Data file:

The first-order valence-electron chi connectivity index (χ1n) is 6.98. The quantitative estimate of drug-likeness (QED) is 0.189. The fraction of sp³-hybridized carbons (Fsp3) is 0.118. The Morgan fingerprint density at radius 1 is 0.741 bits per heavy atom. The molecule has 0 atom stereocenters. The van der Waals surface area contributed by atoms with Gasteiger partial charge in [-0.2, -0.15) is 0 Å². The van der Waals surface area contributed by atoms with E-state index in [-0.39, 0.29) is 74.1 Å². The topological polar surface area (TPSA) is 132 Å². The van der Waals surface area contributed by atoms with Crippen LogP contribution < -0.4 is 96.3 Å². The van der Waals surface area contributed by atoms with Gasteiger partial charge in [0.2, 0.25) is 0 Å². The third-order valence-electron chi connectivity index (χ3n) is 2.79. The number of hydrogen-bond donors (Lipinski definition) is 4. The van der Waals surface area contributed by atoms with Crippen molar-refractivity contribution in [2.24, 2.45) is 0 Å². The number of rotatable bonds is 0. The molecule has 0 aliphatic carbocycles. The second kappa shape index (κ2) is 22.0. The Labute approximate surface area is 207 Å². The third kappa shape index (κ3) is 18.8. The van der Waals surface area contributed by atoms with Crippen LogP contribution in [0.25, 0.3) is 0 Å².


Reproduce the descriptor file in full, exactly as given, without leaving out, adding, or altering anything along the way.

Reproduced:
The first-order valence-electron chi connectivity index (χ1n) is 6.98. The quantitative estimate of drug-likeness (QED) is 0.189. The fraction of sp³-hybridized carbons (Fsp3) is 0.118. The Morgan fingerprint density at radius 1 is 0.741 bits per heavy atom. The molecule has 0 atom stereocenters. The van der Waals surface area contributed by atoms with Gasteiger partial charge in [-0.2, -0.15) is 0 Å². The van der Waals surface area contributed by atoms with E-state index in [-0.39, 0.29) is 74.1 Å². The topological polar surface area (TPSA) is 132 Å². The van der Waals surface area contributed by atoms with Crippen LogP contribution < -0.4 is 96.3 Å². The van der Waals surface area contributed by atoms with Gasteiger partial charge in [0.2, 0.25) is 0 Å². The third-order valence-electron chi connectivity index (χ3n) is 2.79. The number of hydrogen-bond donors (Lipinski definition) is 4. The van der Waals surface area contributed by atoms with Crippen molar-refractivity contribution in [2.24, 2.45) is 0 Å². The number of rotatable bonds is 0. The molecule has 0 aliphatic carbocycles. The second kappa shape index (κ2) is 22.0. The Labute approximate surface area is 207 Å². The third kappa shape index (κ3) is 18.8. The van der Waals surface area contributed by atoms with Crippen LogP contribution in [0.25, 0.3) is 0 Å².